September 12, 2004
@ 02:17 AM

In his post Full text RSS on MSDN gets turned off Robert Scoble writes

Steve Maine: what the hell happened to

RSS is broken, is what happened. It's not scalable when 10s of thousands of people start subscribing to thousands of separate RSS feeds and start pulling down those feeds every few minutes (default aggregator behavior is to pull down a feed every hour).

Bandwidth usage was growing faster than MSDN's ability to pay for, or keep up with, the bandwidth. Terrabytes of bandwidth were being used up by RSS.

So, they are trying to attack the problem by making the feeds lighter weight. I don't like the solution (I've unsubscribed from almost all feeds because they no longer provide full text) but I understand the issues.

This is becoming a broken record. Every couple of months some web site that hasn't properly prepared for the amount of bandwidth consumed by having a popular RSS feed loudly complains and the usual suspects complain that RSS is broken. This time the culprit is Weblogs @ ASP.NET and their mistake was not providing HTTP compression to clients speaking HTTP 1.0. This meant that they couldn't get the benefits of HTTP compression when talking to popular aggregators like Straw, FeedDemon, SharpReader, NewsGator and RSS Bandit. No wonder their bandwidth usage was so high.

But lets ignore that the site wasn't properly configured enough to utilize all the bandwidth saving capabilities of HTTP. Instead lets assume Weblogs @ ASP.NET had done all the right things but was still getting to much bandwidth being consumed. Mark Nottingham covered this ground in his post The Syndication Sky is Falling!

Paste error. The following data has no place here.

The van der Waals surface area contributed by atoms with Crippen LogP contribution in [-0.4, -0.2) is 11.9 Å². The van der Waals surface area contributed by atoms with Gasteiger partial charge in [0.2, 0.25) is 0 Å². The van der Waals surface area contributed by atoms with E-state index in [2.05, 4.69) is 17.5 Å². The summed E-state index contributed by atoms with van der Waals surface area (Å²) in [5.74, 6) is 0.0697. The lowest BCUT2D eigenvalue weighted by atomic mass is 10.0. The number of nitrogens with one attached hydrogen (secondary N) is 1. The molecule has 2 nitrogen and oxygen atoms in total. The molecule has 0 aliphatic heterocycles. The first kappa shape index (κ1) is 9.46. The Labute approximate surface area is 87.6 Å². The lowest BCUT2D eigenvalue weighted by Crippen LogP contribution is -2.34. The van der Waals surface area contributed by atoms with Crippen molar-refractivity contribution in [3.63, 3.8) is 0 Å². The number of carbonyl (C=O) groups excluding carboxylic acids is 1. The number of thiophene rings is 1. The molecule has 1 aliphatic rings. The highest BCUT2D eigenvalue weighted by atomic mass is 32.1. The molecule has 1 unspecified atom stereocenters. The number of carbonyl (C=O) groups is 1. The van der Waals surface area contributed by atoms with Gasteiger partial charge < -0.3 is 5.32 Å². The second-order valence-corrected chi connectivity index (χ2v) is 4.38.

A few people got together in NYC to talk about Atom going to the W3C this morning. One part of the minutes of this discussion raised my eyebrows a fair amount;

sr: […] Lots of people are saying RSS won’t scale. Somebody is going to say I told you so.
bw: Werner Vogels at Cornell has charted it out. We're at the knee of the curve. I don’t think we have 2 years.
sr: I have had major media people who say, until you solve this, I’m not in.
bw: However good the spec is, unless we deal with the bag issues, it won’t matter. There are fundamental flaws in the current architecture.

Fundamental flaws? Wow, I guess I should remind the folks at Google, Yahoo, CNN and my old colleagues at Akamai that what they’re doing is fundamentally flawed; the Web doesn’t scale, sorry. I guess I’ll also have to tell the people at the Web caching workshops that what they do is futile, and those folks doing Web metrics are wasting their time. What a shame...

Bad Reasons to Change the Web Architecture

But wait, there’s more. "Media people" want to have their cake and eat it too. It’s not good enough that they’re getting an exciting, new and viable (as compared to e-mail) channel to eyeballs; they also have to throw their weight around to reduce their costs with a magic wand. What a horrible reason to foist new protocols, new software, and added complexity upon the world.

The amusing new wrinkle is that every body's favorite leader of the "RSS is broken let's start all over" crowd, Sam Ruby, has decided it is time to replace blogs pinging when they update and using HTTP to fetch RSS feeds. Hopefully, this will be more successful than his previous attempts to replace RSS and the various blogging APIs with Atom. It's been over a year and all we have to show from the creation of Atom is yet another crufty syndication format with the promise of one more incompatible one on the way.